Botanical art of Lady Lefroy is well worth seeing
Lady Charlotte Anna Lefroy Exhibition a review
It seems that both the Lefroys, Governor Sir John as well as Lady Charlotte, were interested in botany. Sir John Henry Lefroy, as Governor of Bermuda, was instrumental in introducing numerous plants to the Island, primarily to test their suitability to Bermuda's soil and climate and even employed gardeners from the Royal Botanic Garden at Kew to oversee his endeavours. He was also a prolific author, which included a book on the botany of Bermuda. Lady Lefroy showed her interest in botany through her painted botanicals.
This year's Heritage Exhibition in the Ace Gallery showcases a selection of Lady Lefroy's botanical paintings which, surprisingly, have never been exhibited before. It is also surprising that although these watercolours are 140 years old they look as fresh today as when they were painted in the 1870s. Given Bermuda's unkind climate, especially when it comes to art, it is notable that there is no evidence of foxing, mildew or even fading.
The 24 watercolours on show were chosen from an album of 83 paintings, which was given to the forerunner of the Bermuda National Trust, the Historic Monuments Trust in 1955 by a Mr & Mrs HC from North Carolina. The paintings are on tinted paper of varying colours and at times the watercolours are heightened with the use of opaque white.
Among the flowers depicted are hibiscus, magnolia, red frangipani, coffee, orchid, rose-scented geranium, red morning glory and Napoleon's Plume. All are very skilfully rendered. Since this is only a small selection of the total number of paintings in the album I am curious as to what the rest of the paintings might look like. It also crossed my mind that if the other paintings are of similar quality this album could be the making of a splendid book.
Charlotte Anna Dundas (Lady Lefroy) came from a military family, her father being Lieutenant Colonial Thomas Dundas. She was born in Scotland in 1824. In 1845 she married Colonel Armine Mountain and in 1848, they were sent to India where Col. Mountain was appointed Adjutant-General to Her Majesty's Forces. They remained there until Col. Mountain's death on February 8 1854. In 1860 she married John Henry Lefroy. In 1871 Lefroy was appointed Governor of Bermuda until 1877. In 1880 — 1881, Sir John was a government administrator in Tasmania and while there, Lady Lefroy continued to paint flowers. She died in 1903.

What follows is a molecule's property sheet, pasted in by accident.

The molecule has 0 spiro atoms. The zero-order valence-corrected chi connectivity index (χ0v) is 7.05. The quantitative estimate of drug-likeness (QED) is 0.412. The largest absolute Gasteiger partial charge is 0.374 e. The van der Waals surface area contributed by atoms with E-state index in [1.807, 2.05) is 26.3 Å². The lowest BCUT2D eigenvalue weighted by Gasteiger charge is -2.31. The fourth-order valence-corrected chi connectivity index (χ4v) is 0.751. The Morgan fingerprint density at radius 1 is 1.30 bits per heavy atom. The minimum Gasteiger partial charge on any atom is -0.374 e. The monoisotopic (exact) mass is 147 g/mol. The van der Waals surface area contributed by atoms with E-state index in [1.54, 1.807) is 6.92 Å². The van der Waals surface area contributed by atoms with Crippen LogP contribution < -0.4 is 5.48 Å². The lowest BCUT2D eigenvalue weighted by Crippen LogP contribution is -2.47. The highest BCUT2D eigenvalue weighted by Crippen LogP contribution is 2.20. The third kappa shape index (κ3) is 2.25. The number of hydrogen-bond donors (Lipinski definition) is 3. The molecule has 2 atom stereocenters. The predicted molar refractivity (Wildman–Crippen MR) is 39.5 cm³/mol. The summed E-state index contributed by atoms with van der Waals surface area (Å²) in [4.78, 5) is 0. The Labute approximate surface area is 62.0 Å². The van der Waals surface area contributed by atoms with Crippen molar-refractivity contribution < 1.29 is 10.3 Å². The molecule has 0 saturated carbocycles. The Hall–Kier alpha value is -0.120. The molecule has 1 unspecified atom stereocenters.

As for Lady Lefroy's training as an artist; much is unknown but most probably, as a person of some privilege, she would have received a basic education in those aspects thought suitable for young ladies, which most likely included studies in literature, art and music. Most women of her day did not attend institutions of higher learning.
The Ace Gallery is a small, purpose-built exhibition space in the Ace Building and we from the Bermuda art community are fortunate to have such a fine facility, especially given the dearth of exhibition spaces in Bermuda. Whenever I do visit the Ace Gallery, however, I am usually the only one there and I can only speculate as to why so few seem to seek it out. From what I am told, groups, especially from the Princess Hotel, do occasionally arrange a visit. I have also noticed that the Ace exhibition openings are well attended. If you have not yet visited this Galler, and especially the Lady Charlotte Lefroy exhibition, I recommend that you do so. It is a quiet, meditative show, but if you are seeking such an experience, this show is for you.
The Ace Gallery is located in the Ace Building at 17 Woodbourne Avenue in Hamilton and is open Tuesday to Thursday from 11am to 2pm or by arrangement, call 295-6200. The current exhibition continues through August 1, 2013.